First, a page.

IT Pro Verdict
The x3850 M2 is a fine example of why server virtualisation is becoming ever more popular. This 4U rack system has enough grunt to handle a large number of VMs enabling you to maximise data centre rack and floor space and increase your server count on demand. The basic ESXi Embedded hypervisor may be short on features but it provides enough to get you out of the starting blocks and does support all VMware’s enterprise level options.
Server virtualisation is enjoying an exponential growth this year and all the key server manufacturers want a piece of the action. None can afford to be left out of this burgeoning market as businesses realise the many benefits that virtualisation has to offer, not just in terms of maximising investment in hardware but also with environmental issues. IBM has seen the light and in an exclusive review we bring you its latest System x3850 M2 offering, which is designed to deliver a complete out-of-the-box solution for server virtualisation.
The x3850 is provided with VMware's ESX 3i Embedded - or ESXi as VMware has recently renamed it as - preinstalled on an internal USB flash memory stick. On power up, the system boots straight into VMware's embedded hypervisor and is managed remotely via the VMware Infrastructure (VI) client. A big advantage of this method is the ESXi hypervisor has had the service console removed and only occupies 32MB of disk space. This does away with any requirement for a standard operating system to act as a platform for the VM software.
Compared with VMware's ESX Server 3.5 Standard and Enterprise, ESXi has a substantially reduced feature set and supports a single virtualisation host. Features you won't see here are VMware's instant server provisioning, VMotion, DRS load balancing or Distributed Power Management. However, ESXi will support all the VMware InfraStructure features that have been purchased separately. It's also worth noting that VMware has now made ESXi freely available but support is an optional extra. IBM advised us that it offers full support for the software which costs 1,239 for a one year contract.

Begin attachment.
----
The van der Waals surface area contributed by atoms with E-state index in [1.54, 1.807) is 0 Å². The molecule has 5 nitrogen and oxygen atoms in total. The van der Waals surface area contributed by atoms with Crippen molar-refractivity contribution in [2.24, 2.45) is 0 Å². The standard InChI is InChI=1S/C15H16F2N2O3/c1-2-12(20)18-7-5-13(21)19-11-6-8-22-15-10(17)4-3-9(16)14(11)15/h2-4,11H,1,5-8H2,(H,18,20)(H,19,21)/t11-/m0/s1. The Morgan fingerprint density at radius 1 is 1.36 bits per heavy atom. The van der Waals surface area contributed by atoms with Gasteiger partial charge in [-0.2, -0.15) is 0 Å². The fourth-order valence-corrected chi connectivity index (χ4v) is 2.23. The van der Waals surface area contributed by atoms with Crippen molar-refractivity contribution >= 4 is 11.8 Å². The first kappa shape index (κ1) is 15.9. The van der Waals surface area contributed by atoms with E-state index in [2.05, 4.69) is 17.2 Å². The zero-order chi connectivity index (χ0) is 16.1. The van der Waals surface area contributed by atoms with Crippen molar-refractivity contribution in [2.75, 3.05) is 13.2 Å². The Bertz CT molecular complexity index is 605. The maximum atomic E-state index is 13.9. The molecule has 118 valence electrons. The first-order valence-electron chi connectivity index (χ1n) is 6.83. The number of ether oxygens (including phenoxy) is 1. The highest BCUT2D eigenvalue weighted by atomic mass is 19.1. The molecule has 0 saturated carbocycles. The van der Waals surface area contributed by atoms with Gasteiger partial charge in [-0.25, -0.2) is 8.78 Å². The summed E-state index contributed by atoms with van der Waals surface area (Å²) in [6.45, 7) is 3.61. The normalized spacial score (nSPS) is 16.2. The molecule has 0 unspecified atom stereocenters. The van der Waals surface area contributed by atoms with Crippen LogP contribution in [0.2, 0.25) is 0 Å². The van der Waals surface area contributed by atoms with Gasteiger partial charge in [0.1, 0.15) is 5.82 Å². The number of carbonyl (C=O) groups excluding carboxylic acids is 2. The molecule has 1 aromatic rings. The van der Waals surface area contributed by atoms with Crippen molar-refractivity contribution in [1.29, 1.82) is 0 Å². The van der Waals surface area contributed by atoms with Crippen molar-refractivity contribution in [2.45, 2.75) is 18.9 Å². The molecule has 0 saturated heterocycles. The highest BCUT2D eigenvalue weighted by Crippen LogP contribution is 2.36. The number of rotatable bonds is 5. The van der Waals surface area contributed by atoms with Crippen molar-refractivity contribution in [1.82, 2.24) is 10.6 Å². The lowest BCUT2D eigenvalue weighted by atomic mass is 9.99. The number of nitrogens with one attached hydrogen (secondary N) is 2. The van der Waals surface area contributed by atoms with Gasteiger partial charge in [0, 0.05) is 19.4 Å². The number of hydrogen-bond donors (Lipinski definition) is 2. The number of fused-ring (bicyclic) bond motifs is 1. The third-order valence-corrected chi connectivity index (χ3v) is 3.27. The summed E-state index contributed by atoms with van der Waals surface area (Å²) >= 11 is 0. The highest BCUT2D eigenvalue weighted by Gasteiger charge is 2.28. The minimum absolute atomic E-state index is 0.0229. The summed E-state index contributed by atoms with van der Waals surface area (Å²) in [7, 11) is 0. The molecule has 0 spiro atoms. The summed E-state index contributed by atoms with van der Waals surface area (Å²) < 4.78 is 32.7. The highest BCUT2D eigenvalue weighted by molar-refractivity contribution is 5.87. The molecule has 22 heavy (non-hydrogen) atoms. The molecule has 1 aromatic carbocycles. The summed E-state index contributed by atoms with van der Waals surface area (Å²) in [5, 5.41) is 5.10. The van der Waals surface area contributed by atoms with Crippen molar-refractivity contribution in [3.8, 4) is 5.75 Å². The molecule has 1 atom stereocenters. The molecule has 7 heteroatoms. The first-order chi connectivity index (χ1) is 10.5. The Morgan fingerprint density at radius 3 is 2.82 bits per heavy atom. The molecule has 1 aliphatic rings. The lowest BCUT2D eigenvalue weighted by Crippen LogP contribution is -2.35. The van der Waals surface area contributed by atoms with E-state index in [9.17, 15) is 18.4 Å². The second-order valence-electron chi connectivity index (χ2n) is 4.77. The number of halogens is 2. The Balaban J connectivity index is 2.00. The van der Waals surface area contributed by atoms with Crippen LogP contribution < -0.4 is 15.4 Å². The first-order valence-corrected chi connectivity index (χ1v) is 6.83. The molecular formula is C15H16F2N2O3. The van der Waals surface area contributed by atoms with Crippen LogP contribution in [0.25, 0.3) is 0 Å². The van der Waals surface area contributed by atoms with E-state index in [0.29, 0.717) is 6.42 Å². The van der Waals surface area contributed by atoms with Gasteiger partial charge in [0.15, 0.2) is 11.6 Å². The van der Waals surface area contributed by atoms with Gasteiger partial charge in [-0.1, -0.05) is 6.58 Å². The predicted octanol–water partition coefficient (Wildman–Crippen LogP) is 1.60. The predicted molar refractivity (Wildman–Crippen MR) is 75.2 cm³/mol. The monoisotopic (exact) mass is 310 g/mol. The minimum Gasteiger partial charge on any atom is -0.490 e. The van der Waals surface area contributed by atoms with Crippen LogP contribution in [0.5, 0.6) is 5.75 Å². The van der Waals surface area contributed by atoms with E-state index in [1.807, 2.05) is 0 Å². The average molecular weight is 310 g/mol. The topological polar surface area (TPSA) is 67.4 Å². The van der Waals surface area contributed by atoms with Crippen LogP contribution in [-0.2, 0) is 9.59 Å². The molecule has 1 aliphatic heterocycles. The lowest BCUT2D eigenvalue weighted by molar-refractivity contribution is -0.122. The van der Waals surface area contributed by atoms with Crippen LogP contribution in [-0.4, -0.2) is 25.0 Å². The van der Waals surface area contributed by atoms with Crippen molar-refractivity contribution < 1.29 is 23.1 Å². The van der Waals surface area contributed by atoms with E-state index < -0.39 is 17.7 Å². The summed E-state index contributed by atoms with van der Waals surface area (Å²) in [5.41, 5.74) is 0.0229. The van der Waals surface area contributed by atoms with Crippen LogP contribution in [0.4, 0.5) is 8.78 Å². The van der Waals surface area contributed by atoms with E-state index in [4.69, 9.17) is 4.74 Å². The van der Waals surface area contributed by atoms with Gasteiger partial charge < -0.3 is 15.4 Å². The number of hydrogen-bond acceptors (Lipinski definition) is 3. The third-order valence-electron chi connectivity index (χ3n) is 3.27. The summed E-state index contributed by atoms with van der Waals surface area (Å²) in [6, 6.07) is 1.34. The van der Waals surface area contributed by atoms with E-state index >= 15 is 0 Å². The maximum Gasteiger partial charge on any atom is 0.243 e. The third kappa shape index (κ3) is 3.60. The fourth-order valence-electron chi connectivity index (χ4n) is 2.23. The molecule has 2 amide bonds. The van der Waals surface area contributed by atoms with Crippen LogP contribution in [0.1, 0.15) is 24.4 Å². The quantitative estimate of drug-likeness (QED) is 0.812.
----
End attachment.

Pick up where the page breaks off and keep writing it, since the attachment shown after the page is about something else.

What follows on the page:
Installation really is as easy as IBM claims. After power up, the server boots the thin hypervisor and presents a basic direct console for initial configuration. All you need do here is set up IP addressing for the management network port and secure administrative access. Next, you install the VI client on your chosen management system and point it at the server's IP address. The client can be installed from the supplied CD-ROM or you can use a web browser session to download it from the server.
The VI client interface is easy enough to use and you can begin by creating pools which contain CPU and memory resources that can be allocated to VMs created within these pools. You'll need to create datastores which use the physical drives on the server to present storage to the VMs. Virtual switches also come into the mix where you assign the physical network ports on the server to them and use these to present VMs to the network.
Now you can move on to creating VMs within a resource pool and this process is handled smoothly by a wizard based routine. You decide how many virtual processors and allocated memory each can have, the datastore and virtual switch they will be assigned to and which OS you plan to install on them. All VMs are configured, controlled and managed from the same interface so it's easy enough to swap from one console to the next. You can see clearly what resources each VM has assigned to it, view a performance graph for each one and take snapshots which act as backups of their environment.
Dave is an IT consultant and freelance journalist specialising in hands-on reviews of computer networking products covering all market sectors from small businesses to enterprises. Founder of Binary Testing Ltd – the UK’s premier independent network testing laboratory - Dave has over 45 years of experience in the IT industry.
Dave has produced many thousands of in-depth business networking product reviews from his lab which have been reproduced globally. Writing for ITPro and its sister title, PC Pro, he covers all areas of business IT infrastructure, including servers, storage, network security, data protection, cloud, infrastructure and services.